Egyptian-produced documentary called the ‘Jews of Egypt’ has been banned…in Egypt

An Egyptian documentary called ‘Jews of Egypt’ was supposed to hit theaters Wednesday, but won’t because state security officials have blocked its release, according to the film’s producer. Egyptian producer Haytham el-Khamissy is outraged as the film had already been approved by censorship officials.


Washington Post  Judaism is a sensitive subject in Egypt, where the old synagogues are mostly just visited by tourists. Thousands of Jews fled the country or were expelled in the 1950s, a “second exodus” under Gamal Nasser’s nationalistic rule. The wars with Israel, disastrously lost, deepened public hostility toward Israelis and, by unfortunate extension, Jews.


That exodus and its aftermath are the subject of Khamissy’s film, the trailer for which is below. He had secured official approval back in 2010 but, well, things have changed in Egypt since then. State security officials are delaying its release because, as Khamissy describes their position, “the film’s title might cause public uproar, particularly after Essam El-Erian’s statements on Jews, and in light of the tension on the street.” 


According to the Lebanon-based Naharnet, the film was creating a stir in Egypt even before its blocked release. A December article in Foreign Policy described the film’s goal as “disentangling Egyptians’ impressions of Jews from their intense hatred of Zionism” and said that an early screening in Cairo had been a hit.

“Egypt is changing, with people becoming less tolerant of one another especially under the current regime,” the film’s director, Amir Ramses, told Foreign Policy in December. He was explaining his rationale for making the film, but this might also be the state’s motivation for blocking it.


9 comments on “Egyptian-produced documentary called the ‘Jews of Egypt’ has been banned…in Egypt

  1. My friend’s wife was an Egyptian Jew who was coerced into marrying an Egyptian muslime while still in her late teens. When her muslime husband tired of beating her, he finally dragged her out into the street and pronounced: “I divorce you, I divorce you, I divorce you.” At which point her divorce was finalized, alimony payment decided (i.e. nothing) and child custody resolved (she never saw her kids again) all at once according to Islamic law.

  2. Morsi must think everyone is stupid! Palestinian/Palestine NEVER existed, period!!! Morsi is a MuzRat filthy scum of a muzzie RatShit LIAR! Muzzies will NEVER tell the truth… STOP being a ‘squatter’ Morsi, the land belongs to the jews thousands of years ago…Islam was given birth by the devil himslef 1,400 years ago, and Muslims were part the devil’s army….

  3. I was lucky enough to have seen this film at the Palm Springs International Film Festival in January – and it was extremely well rec’d by everyone in attendance. It was definitely an eye-opener and provided a real education about the Jews of Egypt and how those who were forced to leave (under Nassar) always felt, in their hearts & minds, that they were Egyptian (much as American Jews feel strongly that, above all, they’re Americans) – in fact, Egyptian Jews. But the hostility of the Egyptians toward Israel and the Zionists also extended to the Jews in Egypt as well! So, when exodus came – and bec. most Jews had been educated at “the lycee” (the French-language school system in Alexandria and Cairo, where they also learned English) – they naturally turned toward France, where language was NOT a barrier and where French nationality was bestowed within five years.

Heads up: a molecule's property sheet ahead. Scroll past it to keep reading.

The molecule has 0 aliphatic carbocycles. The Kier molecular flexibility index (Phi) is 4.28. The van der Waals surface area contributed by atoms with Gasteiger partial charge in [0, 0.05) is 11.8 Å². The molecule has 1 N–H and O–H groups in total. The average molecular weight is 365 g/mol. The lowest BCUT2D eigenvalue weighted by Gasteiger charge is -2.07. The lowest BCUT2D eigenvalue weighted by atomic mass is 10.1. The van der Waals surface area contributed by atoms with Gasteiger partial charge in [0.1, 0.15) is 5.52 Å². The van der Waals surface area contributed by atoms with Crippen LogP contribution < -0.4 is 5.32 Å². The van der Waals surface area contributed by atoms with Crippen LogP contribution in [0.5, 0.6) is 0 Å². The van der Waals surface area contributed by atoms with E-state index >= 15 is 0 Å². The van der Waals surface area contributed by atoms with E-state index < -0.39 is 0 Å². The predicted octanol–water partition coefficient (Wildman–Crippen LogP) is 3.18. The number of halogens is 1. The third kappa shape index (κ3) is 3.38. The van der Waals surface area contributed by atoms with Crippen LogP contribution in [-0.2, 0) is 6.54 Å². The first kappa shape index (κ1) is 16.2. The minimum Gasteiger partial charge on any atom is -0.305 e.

Another interesting/fascinating aspect of these once prominent Jewish communities was that some of their leaders were very socialist-oriented, but NOT Zionist – even though the Zionist movement was founded, for the most part, by socialist Jews in Europe!

    But with Morsi now in charge, and the Muslim Brotherhood in the ascendancy, ANYTHING favorable toward Jews will be banned. This film was VERY sympathetic toward the Jews of Egypt and conveyed the deep sense of loss they felt when they were expelled.

      • I hope the brave Egyptian who made this film is persistent and peddles it worldwide until he finds a sympathetic distributor who will help disseminate the important message. Perhaps such a person – and the requisite funds – can be found in France.

        And now I recall one other VERY important detail: As with many of these foriegn films, sometimes their initial screenings in the USA are only at these film festivals – and I think “The Jews of Egypt” had this same experience (but Palm Springs might not have been the only or even first screening, but I can’t be sure now). But there was a great Q&A with the film’s very young director who was, as I surmised, a Coptic Christian – NOT a muzzie (who would never have made such a film in the first place!). For my part, I could only wish him Godspeed and good luck – and God’s protection for all his family & Christian friends.

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